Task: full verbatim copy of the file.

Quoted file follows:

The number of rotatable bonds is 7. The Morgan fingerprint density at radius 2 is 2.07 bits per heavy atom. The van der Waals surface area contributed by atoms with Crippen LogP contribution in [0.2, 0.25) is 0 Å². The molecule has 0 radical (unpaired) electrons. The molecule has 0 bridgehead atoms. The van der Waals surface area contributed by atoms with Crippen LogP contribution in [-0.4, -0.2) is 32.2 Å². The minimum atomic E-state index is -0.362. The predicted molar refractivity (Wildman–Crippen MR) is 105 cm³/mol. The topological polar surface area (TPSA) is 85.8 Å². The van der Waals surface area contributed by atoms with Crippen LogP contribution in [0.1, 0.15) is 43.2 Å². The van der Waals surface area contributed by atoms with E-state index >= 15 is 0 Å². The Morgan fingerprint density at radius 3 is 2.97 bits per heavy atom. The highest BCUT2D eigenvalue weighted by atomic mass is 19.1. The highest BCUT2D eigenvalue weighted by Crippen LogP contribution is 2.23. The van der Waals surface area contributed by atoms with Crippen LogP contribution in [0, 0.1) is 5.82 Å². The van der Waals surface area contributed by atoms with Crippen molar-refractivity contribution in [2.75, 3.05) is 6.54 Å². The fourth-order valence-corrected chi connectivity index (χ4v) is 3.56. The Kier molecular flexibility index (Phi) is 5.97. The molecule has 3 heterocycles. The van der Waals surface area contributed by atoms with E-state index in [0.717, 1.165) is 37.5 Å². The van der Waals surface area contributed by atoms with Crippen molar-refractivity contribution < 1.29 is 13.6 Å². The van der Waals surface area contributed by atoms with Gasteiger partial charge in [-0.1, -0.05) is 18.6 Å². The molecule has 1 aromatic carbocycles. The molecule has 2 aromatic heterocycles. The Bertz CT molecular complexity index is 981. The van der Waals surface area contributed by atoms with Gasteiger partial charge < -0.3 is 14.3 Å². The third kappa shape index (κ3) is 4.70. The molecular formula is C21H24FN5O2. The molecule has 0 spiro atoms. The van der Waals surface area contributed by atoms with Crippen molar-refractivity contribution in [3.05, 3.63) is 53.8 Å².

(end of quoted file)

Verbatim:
The number of rotatable bonds is 7. The Morgan fingerprint density at radius 2 is 2.07 bits per heavy atom. The van der Waals surface area contributed by atoms with Crippen LogP contribution in [0.2, 0.25) is 0 Å². The molecule has 0 radical (unpaired) electrons. The molecule has 0 bridgehead atoms. The van der Waals surface area contributed by atoms with Crippen LogP contribution in [-0.4, -0.2) is 32.2 Å². The minimum atomic E-state index is -0.362. The predicted molar refractivity (Wildman–Crippen MR) is 105 cm³/mol. The topological polar surface area (TPSA) is 85.8 Å². The van der Waals surface area contributed by atoms with Crippen LogP contribution in [0.1, 0.15) is 43.2 Å². The van der Waals surface area contributed by atoms with E-state index >= 15 is 0 Å². The Morgan fingerprint density at radius 3 is 2.97 bits per heavy atom. The highest BCUT2D eigenvalue weighted by atomic mass is 19.1. The highest BCUT2D eigenvalue weighted by Crippen LogP contribution is 2.23. The van der Waals surface area contributed by atoms with Crippen LogP contribution in [0, 0.1) is 5.82 Å². The van der Waals surface area contributed by atoms with Crippen molar-refractivity contribution in [2.75, 3.05) is 6.54 Å². The fourth-order valence-corrected chi connectivity index (χ4v) is 3.56. The Kier molecular flexibility index (Phi) is 5.97. The molecule has 3 heterocycles. The van der Waals surface area contributed by atoms with E-state index in [0.717, 1.165) is 37.5 Å². The van der Waals surface area contributed by atoms with Crippen molar-refractivity contribution < 1.29 is 13.6 Å². The van der Waals surface area contributed by atoms with Gasteiger partial charge in [-0.1, -0.05) is 18.6 Å². The molecule has 1 aromatic carbocycles. The molecule has 2 aromatic heterocycles. The Bertz CT molecular complexity index is 981. The van der Waals surface area contributed by atoms with Gasteiger partial charge < -0.3 is 14.3 Å². The third kappa shape index (κ3) is 4.70. The molecular formula is C21H24FN5O2. The molecule has 0 spiro atoms. The van der Waals surface area contributed by atoms with Crippen molar-refractivity contribution in [3.05, 3.63) is 53.8 Å².